Betaine: A very valuable nutrient
Afma Matrix, July 2019
Betaine is a naturally occurring compound found in different plants (e.g. sugar beets) and as a metabolite in animals. Betaine is also known as trimethylglycine, referring to its structure – three methyl groups (-CH3 ) attached to the amino acid glycine. The presence of these three groups explains the first nutritional function of betaine as a methyl donor in transmethylation reactions in the liver. In addition to this function, betaine also has an important biological role in protecting cells against osmotic stress. Accumulation of betaine as an osmolyte in cells under hyperosmotic conditions, protects the cellular structures and prevents a decrease in metabolic activity of these cells.
Betaine as a methyl donor
Several important biological compounds (e.g. carnitine, creatine, and hormones) require a methylation step during their synthesis. This methylation takes place in the liver, during a well-defined physiological process called the transmethylation cycle. In this cycle, labile methyl groups will be transferred from methyl donors (methionine, choline, and betaine) to the acceptors (Figure 1).
As a methyl donor, betaine can replace choline completely. Moreover, betaine will be a more efficient methyl donor. Conversion efficiency of choline to betaine, an essential step in the transmethylation cycle when choline acts as methyl donor, is reported to be only 55%. The reason for this loss in efficiency is the transport of choline to the mitochondria and the enzymatic transformation to form betaine, which takes place in two steps.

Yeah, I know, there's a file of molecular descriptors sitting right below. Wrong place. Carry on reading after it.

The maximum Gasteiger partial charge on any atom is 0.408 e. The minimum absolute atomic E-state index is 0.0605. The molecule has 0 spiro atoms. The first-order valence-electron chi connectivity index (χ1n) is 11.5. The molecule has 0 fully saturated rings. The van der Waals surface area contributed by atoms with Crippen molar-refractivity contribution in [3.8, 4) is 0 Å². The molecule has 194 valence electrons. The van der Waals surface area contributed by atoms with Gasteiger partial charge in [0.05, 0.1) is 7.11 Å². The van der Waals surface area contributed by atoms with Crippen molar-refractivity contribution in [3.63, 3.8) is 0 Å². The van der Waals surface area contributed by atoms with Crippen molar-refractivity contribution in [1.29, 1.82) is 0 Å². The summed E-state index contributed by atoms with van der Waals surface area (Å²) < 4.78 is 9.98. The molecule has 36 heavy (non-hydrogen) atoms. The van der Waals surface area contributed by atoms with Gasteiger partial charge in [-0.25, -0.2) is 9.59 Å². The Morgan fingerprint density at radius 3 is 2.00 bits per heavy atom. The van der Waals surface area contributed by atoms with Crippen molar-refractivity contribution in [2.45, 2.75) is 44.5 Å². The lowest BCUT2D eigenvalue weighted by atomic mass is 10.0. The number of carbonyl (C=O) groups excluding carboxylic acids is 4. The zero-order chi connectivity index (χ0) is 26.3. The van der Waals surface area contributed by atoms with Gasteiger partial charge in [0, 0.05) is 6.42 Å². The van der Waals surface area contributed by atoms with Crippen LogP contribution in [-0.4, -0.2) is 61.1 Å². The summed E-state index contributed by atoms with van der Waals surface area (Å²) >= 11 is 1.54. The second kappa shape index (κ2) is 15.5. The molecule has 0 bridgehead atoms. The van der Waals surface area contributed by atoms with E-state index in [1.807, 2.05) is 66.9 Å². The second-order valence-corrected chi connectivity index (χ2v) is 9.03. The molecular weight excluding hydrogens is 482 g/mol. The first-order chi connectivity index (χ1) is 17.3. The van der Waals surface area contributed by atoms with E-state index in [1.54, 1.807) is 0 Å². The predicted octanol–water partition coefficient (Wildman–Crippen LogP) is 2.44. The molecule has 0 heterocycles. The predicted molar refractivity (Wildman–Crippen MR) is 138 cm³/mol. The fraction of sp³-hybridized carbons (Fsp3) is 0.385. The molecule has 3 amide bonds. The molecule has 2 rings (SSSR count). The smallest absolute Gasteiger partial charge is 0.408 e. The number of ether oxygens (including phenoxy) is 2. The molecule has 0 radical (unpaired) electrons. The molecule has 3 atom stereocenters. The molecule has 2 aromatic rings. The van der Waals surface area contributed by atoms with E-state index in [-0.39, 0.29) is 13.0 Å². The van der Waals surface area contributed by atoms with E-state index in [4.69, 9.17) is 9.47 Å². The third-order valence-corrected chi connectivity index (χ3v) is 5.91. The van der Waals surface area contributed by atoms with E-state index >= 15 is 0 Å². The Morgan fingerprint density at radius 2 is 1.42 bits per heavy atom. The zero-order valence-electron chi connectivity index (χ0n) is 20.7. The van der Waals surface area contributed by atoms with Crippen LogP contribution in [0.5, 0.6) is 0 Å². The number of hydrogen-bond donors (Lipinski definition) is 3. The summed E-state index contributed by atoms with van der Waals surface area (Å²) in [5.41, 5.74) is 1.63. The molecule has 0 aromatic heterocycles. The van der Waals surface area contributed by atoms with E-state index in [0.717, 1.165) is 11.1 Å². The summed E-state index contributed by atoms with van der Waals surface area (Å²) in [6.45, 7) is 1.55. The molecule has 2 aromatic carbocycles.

Methionine cannot be completely replaced by betaine because it plays an essential role in the transmethylation cycle. Although, thanks to the capacity of betaine to remethylate homocysteine to methionine, a sparing effect of betaine on methionine is seen in poultry, allowing methionine to be available as building block for protein synthesis.
Betaine as an osmoprotectant
To prevent cellular dehydration in a hyperosmotic environment, cells must accumulate osmolytes. Because betaine is a highly soluble zwitterionic molecule (dipolar molecule with a positive and negative charge), it serves as an important organic osmolyte for the control of osmotic pressure in cells. It is important for cells to keep their water content in balance to fulfil their cellular metabolism.
Thanks to betaine, cellular functions such as DNA replication and enzyme production are better preserved under stressed conditions. An example in plants for the osmoprotective working of betaine is the high betaine content in sugar beets. Sugar beets have a high level of sucrose and thus a high osmotic pressure. Accumulation of betaine in sugar beets can be considered nature’s defence mechanism against osmotic pressure.
Applications in animal feed
As betaine is an efficient methyl donor, one of its well-known applications in animal feed is as a cost saving mechanism. Here, all added choline chloride and part of the added methionine can be replaced. Especially in broiler diets, it is proven in different studies that this replacement maintains excellent performance levels at lower cost prices of the diets. Besides this application, higher dosages of betaine (e.g. 1kg/ton feed) can be dosed in animal diets for multiple indications.
First indication: Heat stress